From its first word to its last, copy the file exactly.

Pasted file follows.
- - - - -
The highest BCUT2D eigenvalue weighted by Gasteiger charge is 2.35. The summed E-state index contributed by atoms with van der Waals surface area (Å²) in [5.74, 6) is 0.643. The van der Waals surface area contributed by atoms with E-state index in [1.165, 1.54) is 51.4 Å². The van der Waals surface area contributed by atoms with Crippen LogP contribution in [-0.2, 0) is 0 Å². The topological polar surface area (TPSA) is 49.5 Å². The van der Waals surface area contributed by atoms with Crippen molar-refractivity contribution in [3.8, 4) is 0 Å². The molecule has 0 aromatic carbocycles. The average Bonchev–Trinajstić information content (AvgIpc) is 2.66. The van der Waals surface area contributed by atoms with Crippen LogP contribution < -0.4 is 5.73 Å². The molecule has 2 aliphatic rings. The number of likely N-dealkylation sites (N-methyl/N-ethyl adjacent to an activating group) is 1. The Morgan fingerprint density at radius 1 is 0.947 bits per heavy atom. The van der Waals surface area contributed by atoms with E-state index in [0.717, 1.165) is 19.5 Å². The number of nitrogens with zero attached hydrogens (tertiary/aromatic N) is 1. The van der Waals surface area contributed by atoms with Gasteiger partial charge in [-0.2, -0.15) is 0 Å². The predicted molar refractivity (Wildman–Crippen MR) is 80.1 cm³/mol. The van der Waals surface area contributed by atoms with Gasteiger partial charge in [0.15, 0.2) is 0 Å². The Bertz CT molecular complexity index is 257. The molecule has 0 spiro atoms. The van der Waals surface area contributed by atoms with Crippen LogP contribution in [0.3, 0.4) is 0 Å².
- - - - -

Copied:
The highest BCUT2D eigenvalue weighted by Gasteiger charge is 2.35. The summed E-state index contributed by atoms with van der Waals surface area (Å²) in [5.74, 6) is 0.643. The van der Waals surface area contributed by atoms with E-state index in [1.165, 1.54) is 51.4 Å². The van der Waals surface area contributed by atoms with Crippen LogP contribution in [-0.2, 0) is 0 Å². The topological polar surface area (TPSA) is 49.5 Å². The van der Waals surface area contributed by atoms with Crippen molar-refractivity contribution in [3.8, 4) is 0 Å². The molecule has 0 aromatic carbocycles. The average Bonchev–Trinajstić information content (AvgIpc) is 2.66. The van der Waals surface area contributed by atoms with Crippen LogP contribution < -0.4 is 5.73 Å². The molecule has 2 aliphatic rings. The number of likely N-dealkylation sites (N-methyl/N-ethyl adjacent to an activating group) is 1. The Morgan fingerprint density at radius 1 is 0.947 bits per heavy atom. The van der Waals surface area contributed by atoms with E-state index in [0.717, 1.165) is 19.5 Å². The number of nitrogens with zero attached hydrogens (tertiary/aromatic N) is 1. The van der Waals surface area contributed by atoms with Gasteiger partial charge in [-0.2, -0.15) is 0 Å². The predicted molar refractivity (Wildman–Crippen MR) is 80.1 cm³/mol. The van der Waals surface area contributed by atoms with Gasteiger partial charge in [0.15, 0.2) is 0 Å². The Bertz CT molecular complexity index is 257. The molecule has 0 spiro atoms. The van der Waals surface area contributed by atoms with Crippen LogP contribution in [0.3, 0.4) is 0 Å².